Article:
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Council reviews payments for older people’s residential and nursing home care

Herefordshire Council is considering proposals to change the price it pays to some providers for older people’s residential and nursing home care.  In addition, the council wishes to introduce a new set of quality standards which all providers who receive money from the council will have to meet from January 2014.

Every year the council pays privately and voluntary-run residential and nursing homes to provide care for older people.   At the moment, the council uses a number of bands or rates to pay providers with. The proposal is to change this to two rates: one for residential care and one for nursing care.  For some providers this will result in an increase whilst those currently receiving some of the higher payments will see a reduction.

Prices vary, but a review has identified that Herefordshire pays much higher fees for these services than its neighbours in the West Midlands and in other similar authorities.  For example nursing care for older people in Herefordshire costs an average of £572 a week, whereas the average rate for 15 similar authorities is £429.

In July last year providers of residential and nursing home care were invited to participate in a review lead by the council which focused on identifying the true costs of providing care.  During this review, 22 providers out of a total of 45, shared the costs of running their business with the council. This has helped the council determine what would be a fair and reasonable price to pay, allowing for providers to cover their costs and still make a profit.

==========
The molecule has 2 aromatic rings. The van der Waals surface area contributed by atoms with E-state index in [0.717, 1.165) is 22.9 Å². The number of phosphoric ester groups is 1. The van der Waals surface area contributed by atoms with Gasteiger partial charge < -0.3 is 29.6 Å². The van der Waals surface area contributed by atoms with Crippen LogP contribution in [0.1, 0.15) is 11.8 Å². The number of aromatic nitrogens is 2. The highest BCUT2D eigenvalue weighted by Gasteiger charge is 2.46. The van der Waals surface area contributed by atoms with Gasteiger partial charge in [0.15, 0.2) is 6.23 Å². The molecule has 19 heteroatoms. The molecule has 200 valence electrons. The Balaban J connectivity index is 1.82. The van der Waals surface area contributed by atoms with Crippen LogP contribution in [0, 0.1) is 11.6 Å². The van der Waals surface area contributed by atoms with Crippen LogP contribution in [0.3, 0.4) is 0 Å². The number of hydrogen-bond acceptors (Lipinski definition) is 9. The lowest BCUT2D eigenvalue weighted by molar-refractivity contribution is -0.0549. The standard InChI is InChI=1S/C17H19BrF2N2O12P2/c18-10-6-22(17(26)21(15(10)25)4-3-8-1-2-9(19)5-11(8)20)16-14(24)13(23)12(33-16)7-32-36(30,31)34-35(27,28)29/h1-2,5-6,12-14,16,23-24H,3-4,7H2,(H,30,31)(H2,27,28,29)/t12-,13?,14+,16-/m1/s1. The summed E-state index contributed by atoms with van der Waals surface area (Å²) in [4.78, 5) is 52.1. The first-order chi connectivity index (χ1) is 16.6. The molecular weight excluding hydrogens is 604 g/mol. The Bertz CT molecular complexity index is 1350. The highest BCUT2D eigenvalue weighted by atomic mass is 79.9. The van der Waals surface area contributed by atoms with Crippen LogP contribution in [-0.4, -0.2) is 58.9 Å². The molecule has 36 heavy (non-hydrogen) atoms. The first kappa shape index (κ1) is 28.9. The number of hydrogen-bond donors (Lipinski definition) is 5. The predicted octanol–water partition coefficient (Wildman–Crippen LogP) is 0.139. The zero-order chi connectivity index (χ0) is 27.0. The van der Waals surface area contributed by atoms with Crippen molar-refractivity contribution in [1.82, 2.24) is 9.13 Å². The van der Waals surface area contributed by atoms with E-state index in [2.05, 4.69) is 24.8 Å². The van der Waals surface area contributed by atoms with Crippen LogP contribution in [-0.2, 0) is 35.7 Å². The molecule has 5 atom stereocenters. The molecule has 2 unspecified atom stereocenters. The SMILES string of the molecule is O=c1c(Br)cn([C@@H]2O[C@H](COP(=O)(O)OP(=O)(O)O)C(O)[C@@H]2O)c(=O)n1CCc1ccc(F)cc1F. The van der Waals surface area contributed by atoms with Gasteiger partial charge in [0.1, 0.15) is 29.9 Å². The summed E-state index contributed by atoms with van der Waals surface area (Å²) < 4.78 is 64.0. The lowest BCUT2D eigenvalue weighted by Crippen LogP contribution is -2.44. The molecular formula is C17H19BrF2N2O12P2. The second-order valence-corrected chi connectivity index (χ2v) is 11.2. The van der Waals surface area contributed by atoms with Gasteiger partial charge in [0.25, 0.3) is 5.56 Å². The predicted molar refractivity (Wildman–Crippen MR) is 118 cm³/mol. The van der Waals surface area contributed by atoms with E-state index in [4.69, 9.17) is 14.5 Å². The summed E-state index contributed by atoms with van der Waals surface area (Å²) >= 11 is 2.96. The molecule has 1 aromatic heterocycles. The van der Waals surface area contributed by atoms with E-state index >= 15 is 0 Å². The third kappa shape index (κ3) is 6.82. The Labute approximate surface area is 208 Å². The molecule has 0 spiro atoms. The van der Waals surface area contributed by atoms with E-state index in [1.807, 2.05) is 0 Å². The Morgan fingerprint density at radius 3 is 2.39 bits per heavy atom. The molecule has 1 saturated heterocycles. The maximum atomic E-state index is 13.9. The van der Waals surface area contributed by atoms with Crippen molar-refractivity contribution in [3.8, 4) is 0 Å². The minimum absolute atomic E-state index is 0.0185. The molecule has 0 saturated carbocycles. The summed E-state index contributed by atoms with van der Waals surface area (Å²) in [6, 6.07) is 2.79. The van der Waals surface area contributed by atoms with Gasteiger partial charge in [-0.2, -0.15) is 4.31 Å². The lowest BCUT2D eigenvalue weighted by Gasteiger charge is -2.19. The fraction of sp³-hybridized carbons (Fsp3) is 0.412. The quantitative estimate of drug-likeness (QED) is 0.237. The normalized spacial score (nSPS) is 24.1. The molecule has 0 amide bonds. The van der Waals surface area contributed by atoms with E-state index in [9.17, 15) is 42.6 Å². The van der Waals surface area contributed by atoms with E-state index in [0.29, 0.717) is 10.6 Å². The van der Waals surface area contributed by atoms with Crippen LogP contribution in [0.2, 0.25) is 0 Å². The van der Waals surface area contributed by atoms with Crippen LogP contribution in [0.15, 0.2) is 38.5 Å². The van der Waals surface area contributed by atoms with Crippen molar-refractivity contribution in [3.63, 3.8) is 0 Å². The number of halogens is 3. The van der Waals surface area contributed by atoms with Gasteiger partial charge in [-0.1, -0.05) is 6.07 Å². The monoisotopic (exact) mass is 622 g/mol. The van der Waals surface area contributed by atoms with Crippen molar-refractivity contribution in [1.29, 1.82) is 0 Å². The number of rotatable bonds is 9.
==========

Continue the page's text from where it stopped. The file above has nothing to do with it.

As well as paying a fair price for services, the council wants to make sure the quality of services residents receive is good.  Therefore, when it meets on 20th June, the council’s cabinet will be asked to agree to the development of a new quality contract as well as to consider proposals to alter the prices paid to providers.  
Helen Coombes, assistant director at Herefordshire Council, said: “Benchmarking has highlighted there is a significant discrepancy between what is paid across a number of authorities and what is paid in Herefordshire.  Working with local providers, we have come up with what we believe is a fair rate for everyone. 

“Furthermore, having a consistent approach to quality will help the public know what they can expect. This means in Herefordshire the public can be confident that we have a good quality older people’s residential and nursing home market.

“We accept that local providers need to make a profit, but we have to make sure it is reasonable.  The prices we are proposing are still more generous than other authorities and allow full cost recovery and a five per cent profit (BUPA works on a four per cent profit).”

If approved, the changes will come into effect from 1st January 2014 and save the council £467k a year.